Recup Milan: From consumerism to the community


#1

From July 6, 2018

Original article in Italian can be found here.


(Machine-translated version made with deepl)

FROM CONSUMPTION TO THE COMMUNITY: THE HISTORY OF RECUP

[by Marta Facchini and Roberta Covelli]

Exchange, collaboration, conscious consumption: the project Recup, reducing food waste, recovers unsold food and social relations in Milan markets

Synopsis

From Viale Papiniano to Lambrate, Recup is active in various Milanese markets, an association of social promotion committed to combating food waste, through the recovery and redistribution of unsold food. During the closing phase of the market, the volunteers of the association, about thirty divided between the various areas, turn to traders, ask for the surplus as a gift and take it to a collection point, where anyone can take it: in this way, fruit and vegetables that would otherwise be wasted are recovered. It is not only poor people who take advantage of the activity: it is not, the volunteers explain, a social assistance activity, but a collective and collaborative project, which recreates the sense of community, bringing dignity back to food and also to people. Through the collection and redistribution, in fact, the volunteers collaborate, activating a virtuous circle that involves both traders and users most in need. Not only that. In pursuing the objective of reducing food waste to a minimum, the volunteers of Recup simplify waste disposal activities, develop new methods to enhance the value of fruit and vegetables that are still edible and, above all, develop dialogue and social relations in the reality of the market: recovery is therefore not only food, but also relationships.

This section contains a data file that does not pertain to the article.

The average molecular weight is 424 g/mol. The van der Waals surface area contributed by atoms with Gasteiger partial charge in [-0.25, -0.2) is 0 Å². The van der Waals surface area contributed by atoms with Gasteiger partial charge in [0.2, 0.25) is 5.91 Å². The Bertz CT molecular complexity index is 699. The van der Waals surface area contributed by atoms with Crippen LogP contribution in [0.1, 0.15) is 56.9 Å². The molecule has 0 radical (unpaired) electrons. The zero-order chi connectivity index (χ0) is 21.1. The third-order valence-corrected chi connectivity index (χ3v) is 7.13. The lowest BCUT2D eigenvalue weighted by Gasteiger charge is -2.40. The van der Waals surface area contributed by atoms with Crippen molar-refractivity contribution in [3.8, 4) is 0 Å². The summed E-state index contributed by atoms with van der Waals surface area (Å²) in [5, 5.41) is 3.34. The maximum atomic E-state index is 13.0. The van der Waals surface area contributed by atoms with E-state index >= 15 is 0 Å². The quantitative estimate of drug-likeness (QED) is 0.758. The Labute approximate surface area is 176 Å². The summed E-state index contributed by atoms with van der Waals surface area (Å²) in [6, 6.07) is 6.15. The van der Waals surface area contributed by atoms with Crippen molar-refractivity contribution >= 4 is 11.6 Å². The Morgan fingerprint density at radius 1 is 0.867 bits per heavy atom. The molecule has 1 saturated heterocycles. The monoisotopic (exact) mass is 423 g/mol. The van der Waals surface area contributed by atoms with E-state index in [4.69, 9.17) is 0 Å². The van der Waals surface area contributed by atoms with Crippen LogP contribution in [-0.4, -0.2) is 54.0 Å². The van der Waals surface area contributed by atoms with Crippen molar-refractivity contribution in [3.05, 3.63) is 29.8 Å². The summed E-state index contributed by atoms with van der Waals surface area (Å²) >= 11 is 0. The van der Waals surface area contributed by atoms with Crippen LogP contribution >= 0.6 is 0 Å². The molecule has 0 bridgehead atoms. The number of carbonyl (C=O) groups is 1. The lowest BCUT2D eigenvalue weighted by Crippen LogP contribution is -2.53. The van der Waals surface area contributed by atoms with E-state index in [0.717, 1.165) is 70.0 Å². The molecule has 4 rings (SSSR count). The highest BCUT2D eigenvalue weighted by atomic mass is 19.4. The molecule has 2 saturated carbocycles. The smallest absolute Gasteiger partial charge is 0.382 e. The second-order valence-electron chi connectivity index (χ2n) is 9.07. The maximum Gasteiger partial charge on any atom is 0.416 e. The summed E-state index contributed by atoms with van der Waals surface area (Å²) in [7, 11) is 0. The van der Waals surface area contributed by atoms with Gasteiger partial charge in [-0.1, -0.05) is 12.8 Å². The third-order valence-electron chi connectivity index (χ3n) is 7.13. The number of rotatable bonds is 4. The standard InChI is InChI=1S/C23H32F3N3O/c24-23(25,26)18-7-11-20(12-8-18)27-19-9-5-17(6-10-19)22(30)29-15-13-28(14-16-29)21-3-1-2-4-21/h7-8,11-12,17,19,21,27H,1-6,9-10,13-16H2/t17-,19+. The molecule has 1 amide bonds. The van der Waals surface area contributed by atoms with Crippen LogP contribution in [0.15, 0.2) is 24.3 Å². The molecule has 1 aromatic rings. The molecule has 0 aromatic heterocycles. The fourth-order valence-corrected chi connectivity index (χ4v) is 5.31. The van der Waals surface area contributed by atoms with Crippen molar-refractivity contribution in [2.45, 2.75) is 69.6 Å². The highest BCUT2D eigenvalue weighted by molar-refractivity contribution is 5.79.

"Is there something to be recovered? Chiara asks as she passes through the stalls of Viale Papiniano, in the centre of Milan. It’s late afternoon, the market is about to end and the shopkeepers are dismantling their jobs: they clean the tables, close the umbrellas, take away the scales. Some people already load the materials into the car. “Have you sold everything or is there anything left for us?” continues Chiara. Mustafà, who is 20 years old and has been selling fruit and vegetables with a friend for three months, pulls out two crates: inside there are zucchini, tomatoes and asparagus. “Here, take them,” he says. "If they’re too heavy, I’ll take care of them. Chiara raises the boxes off the floor: “It’s better than going to the gym”, she jokes. Then Giulia comes to help her. They stand out from those who walk next to them because they are dressed in the same way: they wear a white short-sleeved T-shirt. Above, an inscription and a logo: Recup. They carry the cassettes to a point in the square, on the corner of Via Olona. There, two ladies collect everything, hold on to what can still be eaten and begin to distribute it. They fill the plastic bags, the shopping trolleys with canvas of those who seem to know them and wait in line. “These vegetables are also good boiled,” says a lady. "Put them in a pot with water and let them go.